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Pittsburgh City Council signals support for revamping public art oversight

Katie Blackley
90.5 WESA
Pittsburgh City Council voted 8-0 Monday to back three new ordinances governing oversight of public art. The changes were proposed by Mayor Ed Gainey’s Department of City Planning.

Pittsburgh City Council has indicated it is likely to approve sweeping changes to the laws governing public art in the city.

Council voted 8-0 Monday to back three new ordinances proposed by Mayor Ed Gainey’s Department of City Planning. A planning department official told council the changes would make the creation and siting of public art in the city more transparent, equitable and efficient.

One of the laws would rename the city’s Art Commission the Art & Civic Design Commission and split it into two bodies, one overseeing public art, and the other responsible for reviewing design changes to city-owned buildings or sites.

Another would amend the Percent for Art program, which sets aside 1 percent of the cost of municipally funded capital projects for art. Under the change, the funds would be pooled for use on artworks anywhere in the city, rather than limited to the sites of individual projects.

And the third change would create a trust fund for one-time contributions from developers who bankroll public art projects in exchange for “performance points” that grant them exceptions to the zoning code for things like building heights and setbacks.

Before Monday’s vote, Sarah Minnaert, the city’s assistant director for public history, art and design, fielded questions about the ordinances from councilors.

Minnaert said one goal of changing the 45-year-old Percent for Art law was to help the city to site art in communities that now have less of it, rather than simply appending it to capital projects. She called such communities “public art deserts,” and said the siting of artworks would involve neighborhood organizations, neighborhood comprehensive plans, and maps of the current locations of artworks, among other factors.

Councilor Bruce Kraus was among those who spoke favorably of the proposal. “I like this approach a lot,” he said.

City Planning announced the proposed ordinances Dec. 9, three weeks after Gainey abruptly dismissed all five members of the city’s Art Commission.

“I was actually glad that Mayor Gainey decided to go in a different direction,” said Councilor Theresa Kail-Smith on Monday.

While she thanked the commissioners for their efforts, she said she had concerns about geographic diversity in both the composition of the commission and in how art was distributed throughout the city, citing a lack of it in the “western neighborhoods,” including those she represents. (The city code, it should be noted, currently gives the art commission the power to approve or reject proposed public artworks, but it does not empower the commission to propose artworks or decide in which communities proposed artworks are placed.)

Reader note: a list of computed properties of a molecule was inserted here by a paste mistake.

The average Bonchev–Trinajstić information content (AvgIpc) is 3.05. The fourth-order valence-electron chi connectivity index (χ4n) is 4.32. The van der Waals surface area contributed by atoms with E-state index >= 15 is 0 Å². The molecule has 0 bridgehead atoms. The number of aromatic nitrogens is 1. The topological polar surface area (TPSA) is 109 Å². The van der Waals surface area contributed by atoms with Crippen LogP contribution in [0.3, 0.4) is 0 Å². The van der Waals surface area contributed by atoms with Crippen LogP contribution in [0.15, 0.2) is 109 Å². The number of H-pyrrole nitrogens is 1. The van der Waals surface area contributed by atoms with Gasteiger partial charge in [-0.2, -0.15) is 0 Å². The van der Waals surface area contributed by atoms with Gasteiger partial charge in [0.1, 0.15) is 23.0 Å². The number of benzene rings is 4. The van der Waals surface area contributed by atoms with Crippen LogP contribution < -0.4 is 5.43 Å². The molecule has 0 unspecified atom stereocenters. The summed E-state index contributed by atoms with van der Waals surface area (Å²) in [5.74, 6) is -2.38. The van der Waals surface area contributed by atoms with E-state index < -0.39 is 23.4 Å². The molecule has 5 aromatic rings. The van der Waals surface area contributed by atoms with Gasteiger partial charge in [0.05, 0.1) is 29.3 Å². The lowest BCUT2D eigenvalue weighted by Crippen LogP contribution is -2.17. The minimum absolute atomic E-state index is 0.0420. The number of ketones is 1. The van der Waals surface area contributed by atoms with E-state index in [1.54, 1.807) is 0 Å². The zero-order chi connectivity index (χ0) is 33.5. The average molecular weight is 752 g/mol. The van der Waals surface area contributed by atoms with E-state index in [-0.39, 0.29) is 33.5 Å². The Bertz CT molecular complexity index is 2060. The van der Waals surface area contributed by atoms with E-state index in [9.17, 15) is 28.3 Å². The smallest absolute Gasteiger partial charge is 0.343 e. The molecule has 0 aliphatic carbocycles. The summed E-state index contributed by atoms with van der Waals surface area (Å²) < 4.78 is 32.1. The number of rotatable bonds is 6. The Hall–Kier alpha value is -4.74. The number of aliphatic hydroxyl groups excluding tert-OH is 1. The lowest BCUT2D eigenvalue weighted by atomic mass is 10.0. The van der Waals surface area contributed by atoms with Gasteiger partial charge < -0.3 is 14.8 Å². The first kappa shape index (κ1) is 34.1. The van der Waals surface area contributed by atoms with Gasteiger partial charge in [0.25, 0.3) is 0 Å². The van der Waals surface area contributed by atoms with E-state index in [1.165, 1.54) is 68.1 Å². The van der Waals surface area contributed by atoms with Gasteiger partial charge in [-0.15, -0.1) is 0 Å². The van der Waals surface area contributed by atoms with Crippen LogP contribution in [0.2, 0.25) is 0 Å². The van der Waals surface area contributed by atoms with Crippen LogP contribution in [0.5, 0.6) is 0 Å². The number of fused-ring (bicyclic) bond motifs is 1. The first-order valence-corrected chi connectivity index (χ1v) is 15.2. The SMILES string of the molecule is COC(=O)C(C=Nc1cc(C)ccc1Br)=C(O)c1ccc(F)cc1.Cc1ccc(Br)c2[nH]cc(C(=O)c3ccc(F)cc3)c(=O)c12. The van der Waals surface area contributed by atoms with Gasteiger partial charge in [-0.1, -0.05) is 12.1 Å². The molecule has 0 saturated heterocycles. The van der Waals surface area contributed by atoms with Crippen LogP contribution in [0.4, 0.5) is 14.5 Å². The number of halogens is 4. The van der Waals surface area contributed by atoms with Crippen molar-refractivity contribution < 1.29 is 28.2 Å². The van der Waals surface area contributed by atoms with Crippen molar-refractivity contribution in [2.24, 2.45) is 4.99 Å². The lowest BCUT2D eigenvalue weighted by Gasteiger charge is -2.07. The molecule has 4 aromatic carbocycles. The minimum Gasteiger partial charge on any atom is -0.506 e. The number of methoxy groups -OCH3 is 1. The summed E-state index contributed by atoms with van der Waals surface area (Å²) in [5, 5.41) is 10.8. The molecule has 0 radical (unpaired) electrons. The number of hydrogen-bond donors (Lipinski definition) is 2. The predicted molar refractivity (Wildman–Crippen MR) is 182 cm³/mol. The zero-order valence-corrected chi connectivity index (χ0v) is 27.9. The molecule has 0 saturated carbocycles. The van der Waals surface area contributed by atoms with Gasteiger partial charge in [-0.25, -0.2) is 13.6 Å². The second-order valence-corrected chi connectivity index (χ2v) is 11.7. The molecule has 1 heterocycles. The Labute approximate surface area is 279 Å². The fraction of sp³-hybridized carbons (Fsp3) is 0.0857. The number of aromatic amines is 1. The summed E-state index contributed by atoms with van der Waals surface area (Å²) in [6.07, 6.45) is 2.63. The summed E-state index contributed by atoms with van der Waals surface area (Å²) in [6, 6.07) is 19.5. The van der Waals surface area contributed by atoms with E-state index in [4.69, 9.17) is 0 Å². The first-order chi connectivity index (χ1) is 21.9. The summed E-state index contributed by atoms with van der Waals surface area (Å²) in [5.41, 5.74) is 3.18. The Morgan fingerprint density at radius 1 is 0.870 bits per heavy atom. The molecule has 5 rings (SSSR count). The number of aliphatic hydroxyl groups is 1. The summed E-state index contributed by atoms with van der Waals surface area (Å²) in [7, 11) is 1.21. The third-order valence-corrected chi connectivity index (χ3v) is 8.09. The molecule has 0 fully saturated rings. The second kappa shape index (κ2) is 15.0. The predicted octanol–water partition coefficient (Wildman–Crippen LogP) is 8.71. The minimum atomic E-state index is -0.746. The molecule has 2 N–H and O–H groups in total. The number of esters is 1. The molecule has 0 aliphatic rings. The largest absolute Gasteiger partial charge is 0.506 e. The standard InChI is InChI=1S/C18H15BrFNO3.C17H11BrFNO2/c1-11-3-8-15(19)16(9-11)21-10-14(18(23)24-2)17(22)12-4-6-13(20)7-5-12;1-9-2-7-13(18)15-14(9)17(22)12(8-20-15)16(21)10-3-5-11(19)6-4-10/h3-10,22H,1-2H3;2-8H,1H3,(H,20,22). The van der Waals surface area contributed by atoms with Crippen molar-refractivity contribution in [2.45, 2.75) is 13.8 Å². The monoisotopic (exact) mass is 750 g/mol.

Councilor Bobby Wilson asked Minnaert whether the Percent for Art funds would be spent without council’s approval.

“Any contracting that we do goes through council review,” Minnaert said.

Minnaert said the splitting of the current seven-member commission into two five-member committees would lessen the burden on the volunteer members.

Minnaert added that if the ordinances passed, the city would seek to have the committees meet jointly “at least twice a year” so members could be briefed early on big projects. She cited the confusion that arose in August when art commission members objected to the size of bus shelters proposed in Oakland by Pittsburgh Regional Transit for the new Bus Rapid Transit system. Though the planning process began years earlier, commissioners said it was the first they had been told of the shelters and their scale.

Kail-Smith asked Karen Abrams, director of the city planning department, when the mayor might submit nominations for those new positions. Abrams said the mayor’s office was “working on it” but that she didn’t know a date.

Council could vote on the new ordinances as soon as its Dec. 28 meeting. The art commission’s next regularly scheduled monthly meeting is Jan. 25.

Bill is a long-time Pittsburgh-based journalist specializing in the arts and the environment. Previous to working at WESA, he spent 21 years at the weekly Pittsburgh City Paper, the last 14 as Arts & Entertainment editor. He is a graduate of Northwestern University's Medill School of Journalism and in 30-plus years as a journalist has freelanced for publications including In Pittsburgh, The Nation, E: The Environmental Magazine, American Theatre, and the Pittsburgh Post-Gazette. Bill has earned numerous Golden Quill awards from the Press Club of Western Pennsylvania. He lives in the neighborhood of Manchester, and he once milked a goat. Email: